Japan can meet a 2020 goal of cutting greenhouse gas emissions by 25 percent from 1990 levels solely by policies that spur households and businesses to adopt low-carbon technologies, according to an environment ministry report.
The report, released last month, is aimed at provoking a wider debate as the ruling Democratic Party seeks feedback from the public as it seeks to pass a climate bill and enhance voter support ahead of a mid-year poll.
The report shows more than half of the pledged cut to 946 million tonnes of CO2 equivalent by 2020 can be met by changes by households, offices and the transport sector instead of solely relying on industry.
Suggestions include building low-carbon houses or remodeling existing domiciles by spending on devices like solar panels that would be paid off by lower fuel costs in about a decade.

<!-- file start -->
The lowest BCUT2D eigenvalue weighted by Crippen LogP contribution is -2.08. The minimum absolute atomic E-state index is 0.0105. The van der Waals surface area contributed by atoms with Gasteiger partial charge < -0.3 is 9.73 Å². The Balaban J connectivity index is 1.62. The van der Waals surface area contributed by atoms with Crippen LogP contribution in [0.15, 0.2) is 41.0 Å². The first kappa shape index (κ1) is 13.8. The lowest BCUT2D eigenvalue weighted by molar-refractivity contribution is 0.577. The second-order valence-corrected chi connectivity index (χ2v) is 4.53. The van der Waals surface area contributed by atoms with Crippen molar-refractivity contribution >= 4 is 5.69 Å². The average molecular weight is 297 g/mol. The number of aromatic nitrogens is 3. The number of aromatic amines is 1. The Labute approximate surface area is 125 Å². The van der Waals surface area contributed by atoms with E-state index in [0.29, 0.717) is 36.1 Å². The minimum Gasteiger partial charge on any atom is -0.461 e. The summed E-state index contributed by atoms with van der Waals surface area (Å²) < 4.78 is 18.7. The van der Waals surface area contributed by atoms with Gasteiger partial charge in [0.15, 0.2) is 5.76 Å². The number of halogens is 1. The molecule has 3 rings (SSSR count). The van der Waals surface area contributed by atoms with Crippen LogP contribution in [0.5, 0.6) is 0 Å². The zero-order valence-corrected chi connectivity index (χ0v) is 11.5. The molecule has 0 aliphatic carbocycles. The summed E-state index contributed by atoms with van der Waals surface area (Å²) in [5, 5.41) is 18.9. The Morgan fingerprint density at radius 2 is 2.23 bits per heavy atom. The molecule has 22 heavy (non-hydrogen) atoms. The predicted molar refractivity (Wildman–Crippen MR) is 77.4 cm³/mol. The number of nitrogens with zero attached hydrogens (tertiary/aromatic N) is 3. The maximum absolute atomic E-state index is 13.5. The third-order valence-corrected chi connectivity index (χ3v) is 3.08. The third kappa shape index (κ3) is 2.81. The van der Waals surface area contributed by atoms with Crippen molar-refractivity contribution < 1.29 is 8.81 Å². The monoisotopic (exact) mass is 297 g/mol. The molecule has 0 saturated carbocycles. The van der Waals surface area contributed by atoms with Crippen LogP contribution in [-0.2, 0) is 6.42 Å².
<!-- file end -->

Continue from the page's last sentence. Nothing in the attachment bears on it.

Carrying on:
The report says, for example, it costs up to 4.2 million yen ($46,000) for an owner to remodel a house into a low-carbon building, a cost that could be redeemed in 11 to 13 years.
Other points in the report include:
- Manufacturers, such as steel and chemical companies, could replace outdated factories with energy-efficient ones.
- Push a policy for hybrid and electric cars to account to half of new sales by 2020.
- To boost solar power capacity to 50 million kilowatts by 2020 and make energy from carbon-free renewable sources in total to exceed 10 percent of the country's primary energy supply.
- To accelerate the usage of nuclear power with nine new reactors and a jump in the average nuclear plant operation rate to 88 percent by 2020, against just 65 percent in 2009.
(Reporting by Risa Maeda; Editing by Ed Lane)